Homeland Security Secretary Michael Chertoff told a key House committee Wednesday that proposed cuts to state and local grant programs would help fund more important priorities.
"I believe that the budget that we proposed for 2009 is sound and responsible," Chertoff said. "Like any budget it reflects tough choices. The pie is only so large, and whenever you want to enlarge one slice [it takes away from another]."
The administration feels border and cyber security initiatives deserve larger slices next year because they pose relatively larger risks for the country, he added.
Both House Homeland Security Committee Chairman Bennie Thompson, of Mississippi, and New York Rep. Peter T. King, the ranking Republican, said state and local homeland security grants should receive more funding, but did not engage Chertoff in a prolonged debate.
"At some point you will see that debate surface again," Thompson assured Chertoff. "There is some difference of opinion."
The president's fiscal 2009 budget request includes $2.2 billion for state and local homeland security grant programs, compared to the $4.1 billion appropriated for fiscal 2008.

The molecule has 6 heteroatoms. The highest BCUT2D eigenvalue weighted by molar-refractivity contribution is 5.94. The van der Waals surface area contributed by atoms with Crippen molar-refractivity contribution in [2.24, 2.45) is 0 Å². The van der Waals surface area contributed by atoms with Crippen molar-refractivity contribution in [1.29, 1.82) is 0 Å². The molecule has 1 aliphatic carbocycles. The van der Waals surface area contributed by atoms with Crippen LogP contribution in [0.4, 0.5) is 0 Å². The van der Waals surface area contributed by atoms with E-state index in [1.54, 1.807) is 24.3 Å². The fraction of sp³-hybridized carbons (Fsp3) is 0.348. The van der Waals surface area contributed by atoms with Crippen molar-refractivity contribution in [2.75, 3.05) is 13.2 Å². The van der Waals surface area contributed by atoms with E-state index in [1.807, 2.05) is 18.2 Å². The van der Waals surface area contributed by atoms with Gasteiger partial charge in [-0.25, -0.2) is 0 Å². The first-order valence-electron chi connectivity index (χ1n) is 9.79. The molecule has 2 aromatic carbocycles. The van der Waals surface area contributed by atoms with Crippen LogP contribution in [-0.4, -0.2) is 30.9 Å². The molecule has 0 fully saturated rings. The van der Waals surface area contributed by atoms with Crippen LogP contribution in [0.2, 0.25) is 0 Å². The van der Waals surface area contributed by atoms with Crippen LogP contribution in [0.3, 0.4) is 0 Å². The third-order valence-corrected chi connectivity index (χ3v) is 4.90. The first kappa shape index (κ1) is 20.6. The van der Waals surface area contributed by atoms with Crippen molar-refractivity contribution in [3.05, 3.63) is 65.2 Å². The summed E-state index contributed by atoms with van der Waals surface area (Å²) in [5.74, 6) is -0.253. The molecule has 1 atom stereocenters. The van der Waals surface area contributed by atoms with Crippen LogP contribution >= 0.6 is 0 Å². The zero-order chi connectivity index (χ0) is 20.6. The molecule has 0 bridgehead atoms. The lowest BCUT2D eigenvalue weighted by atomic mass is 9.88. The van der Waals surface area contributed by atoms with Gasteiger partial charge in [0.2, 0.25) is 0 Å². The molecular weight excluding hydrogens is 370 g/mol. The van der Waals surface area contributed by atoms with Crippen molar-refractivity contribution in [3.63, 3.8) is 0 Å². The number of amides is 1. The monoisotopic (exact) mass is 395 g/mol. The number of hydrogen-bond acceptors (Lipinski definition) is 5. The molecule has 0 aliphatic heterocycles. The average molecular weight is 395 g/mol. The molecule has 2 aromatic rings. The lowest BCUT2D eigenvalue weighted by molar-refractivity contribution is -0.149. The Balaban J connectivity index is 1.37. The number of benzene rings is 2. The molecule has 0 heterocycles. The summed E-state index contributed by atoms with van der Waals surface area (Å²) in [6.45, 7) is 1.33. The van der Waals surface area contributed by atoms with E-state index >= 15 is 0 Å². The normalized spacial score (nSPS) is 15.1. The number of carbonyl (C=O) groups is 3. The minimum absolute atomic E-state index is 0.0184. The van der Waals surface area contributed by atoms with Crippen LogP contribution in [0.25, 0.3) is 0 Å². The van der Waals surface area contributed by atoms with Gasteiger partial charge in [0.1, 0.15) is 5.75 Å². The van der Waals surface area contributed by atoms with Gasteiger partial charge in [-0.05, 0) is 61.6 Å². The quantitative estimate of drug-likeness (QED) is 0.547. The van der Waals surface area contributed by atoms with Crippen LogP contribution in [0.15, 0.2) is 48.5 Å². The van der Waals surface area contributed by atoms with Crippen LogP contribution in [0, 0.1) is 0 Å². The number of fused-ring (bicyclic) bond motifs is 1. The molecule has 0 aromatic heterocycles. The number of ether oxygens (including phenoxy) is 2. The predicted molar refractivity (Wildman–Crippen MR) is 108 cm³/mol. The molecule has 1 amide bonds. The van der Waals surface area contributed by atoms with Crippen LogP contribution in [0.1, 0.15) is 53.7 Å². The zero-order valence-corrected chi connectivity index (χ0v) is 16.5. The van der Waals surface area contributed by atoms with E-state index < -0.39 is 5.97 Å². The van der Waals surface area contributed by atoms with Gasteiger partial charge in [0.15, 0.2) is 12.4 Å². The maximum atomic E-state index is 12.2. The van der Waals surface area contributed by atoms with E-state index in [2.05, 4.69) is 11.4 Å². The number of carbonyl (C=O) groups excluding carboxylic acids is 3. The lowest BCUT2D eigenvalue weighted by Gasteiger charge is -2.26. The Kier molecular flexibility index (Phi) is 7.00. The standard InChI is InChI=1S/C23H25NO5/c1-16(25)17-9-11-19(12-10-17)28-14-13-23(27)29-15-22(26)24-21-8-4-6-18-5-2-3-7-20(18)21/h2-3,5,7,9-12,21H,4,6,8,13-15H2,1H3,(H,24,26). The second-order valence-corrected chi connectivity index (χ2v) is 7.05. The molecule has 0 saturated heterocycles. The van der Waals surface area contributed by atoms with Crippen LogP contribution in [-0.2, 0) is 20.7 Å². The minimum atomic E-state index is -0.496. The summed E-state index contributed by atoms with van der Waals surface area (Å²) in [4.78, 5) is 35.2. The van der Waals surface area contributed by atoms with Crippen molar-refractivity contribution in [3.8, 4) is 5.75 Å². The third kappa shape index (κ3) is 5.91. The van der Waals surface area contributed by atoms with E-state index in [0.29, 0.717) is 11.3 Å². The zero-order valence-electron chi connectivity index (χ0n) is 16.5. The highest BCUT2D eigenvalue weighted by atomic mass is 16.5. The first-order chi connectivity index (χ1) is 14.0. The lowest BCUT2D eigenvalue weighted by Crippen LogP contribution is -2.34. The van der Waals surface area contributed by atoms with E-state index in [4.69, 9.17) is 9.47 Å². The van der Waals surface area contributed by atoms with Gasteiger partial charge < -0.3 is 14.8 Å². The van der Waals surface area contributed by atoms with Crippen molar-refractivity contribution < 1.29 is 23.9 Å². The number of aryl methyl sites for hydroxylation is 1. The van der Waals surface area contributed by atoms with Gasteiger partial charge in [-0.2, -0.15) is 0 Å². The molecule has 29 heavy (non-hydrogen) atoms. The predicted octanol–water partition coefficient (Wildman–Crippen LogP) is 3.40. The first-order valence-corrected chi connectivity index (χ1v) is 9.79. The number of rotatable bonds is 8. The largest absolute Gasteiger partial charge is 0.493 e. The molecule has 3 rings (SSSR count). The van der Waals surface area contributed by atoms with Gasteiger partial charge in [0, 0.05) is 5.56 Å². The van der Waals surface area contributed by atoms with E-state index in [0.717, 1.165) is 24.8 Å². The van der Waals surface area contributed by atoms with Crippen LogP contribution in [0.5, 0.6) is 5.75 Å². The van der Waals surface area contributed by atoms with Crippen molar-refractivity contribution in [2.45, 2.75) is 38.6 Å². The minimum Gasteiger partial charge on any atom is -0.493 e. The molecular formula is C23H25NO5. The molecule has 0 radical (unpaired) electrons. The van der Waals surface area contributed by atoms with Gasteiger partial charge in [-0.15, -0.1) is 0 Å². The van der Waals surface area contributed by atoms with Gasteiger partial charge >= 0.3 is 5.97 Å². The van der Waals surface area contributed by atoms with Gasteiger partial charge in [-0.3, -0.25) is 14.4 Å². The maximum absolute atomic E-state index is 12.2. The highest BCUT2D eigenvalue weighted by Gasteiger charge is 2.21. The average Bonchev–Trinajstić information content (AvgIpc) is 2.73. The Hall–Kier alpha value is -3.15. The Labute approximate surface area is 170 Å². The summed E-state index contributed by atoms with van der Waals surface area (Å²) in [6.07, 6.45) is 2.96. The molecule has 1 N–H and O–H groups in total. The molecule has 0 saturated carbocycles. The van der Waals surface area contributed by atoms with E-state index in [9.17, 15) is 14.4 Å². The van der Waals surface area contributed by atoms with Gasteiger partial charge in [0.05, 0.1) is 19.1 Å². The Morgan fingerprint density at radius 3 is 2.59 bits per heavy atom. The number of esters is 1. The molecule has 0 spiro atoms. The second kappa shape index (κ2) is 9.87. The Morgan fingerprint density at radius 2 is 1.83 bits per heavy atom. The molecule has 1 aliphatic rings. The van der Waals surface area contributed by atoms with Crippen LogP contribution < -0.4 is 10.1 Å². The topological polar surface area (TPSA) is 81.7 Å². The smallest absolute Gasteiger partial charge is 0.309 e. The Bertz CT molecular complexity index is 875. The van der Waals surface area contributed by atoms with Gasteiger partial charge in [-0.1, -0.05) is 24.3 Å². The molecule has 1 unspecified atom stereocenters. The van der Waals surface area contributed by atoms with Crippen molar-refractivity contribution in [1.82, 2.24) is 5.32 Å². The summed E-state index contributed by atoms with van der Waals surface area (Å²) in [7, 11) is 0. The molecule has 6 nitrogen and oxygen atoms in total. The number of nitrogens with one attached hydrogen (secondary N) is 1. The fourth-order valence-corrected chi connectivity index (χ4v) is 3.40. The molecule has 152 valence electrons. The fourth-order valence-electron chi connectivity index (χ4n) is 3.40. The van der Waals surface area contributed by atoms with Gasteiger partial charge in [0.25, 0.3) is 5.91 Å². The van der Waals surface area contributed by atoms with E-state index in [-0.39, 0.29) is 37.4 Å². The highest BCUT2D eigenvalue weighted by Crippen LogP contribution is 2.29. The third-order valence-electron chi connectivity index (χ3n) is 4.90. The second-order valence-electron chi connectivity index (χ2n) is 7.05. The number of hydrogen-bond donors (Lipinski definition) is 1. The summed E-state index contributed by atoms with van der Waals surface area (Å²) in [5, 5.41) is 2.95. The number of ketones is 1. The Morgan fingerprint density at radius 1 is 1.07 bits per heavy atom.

House Homeland Security Transportation Security and Infrastructure Protection Subcommittee Chairwoman Sheila Jackson Lee, D-Texas, went a little further, asking Chertoff if enough money was requested to effectively secure mass transit, trucking and seaport environments, and generally help state and local governments ready themselves to respond effectively to disasters such as Hurricane Katrina.
Under Bush's proposed budget, transit security grants would be reduced to $175 million in fiscal 2009, compared with the $400 million appropriated for fiscal 2008; and trucking homeland security grants would be cut to $8 million, down from the $16 million provided for this year, Jackson Lee said.
Chertoff reiterated "there is a limited amount of the pie," and said Urban Area Security Initiative grants can provide more money for mass transit systems and quick-response law enforcement teams for threats to transportation security.
The fiscal 2009 budget request also asks for more money to fund port security initiatives such as the Transportation Worker Identification Credential program and the development of a TWIC card reader, he added.
"I am confident that we have the money necessary for the program," Chertoff said.
Thompson expressed some disappointment that it took the department five years to begin issuing TWIC cards and cautioned that another two years could pass before a reader is ready for regular use.
"We're still just producing flash cards, not a security card," he said after the hearing.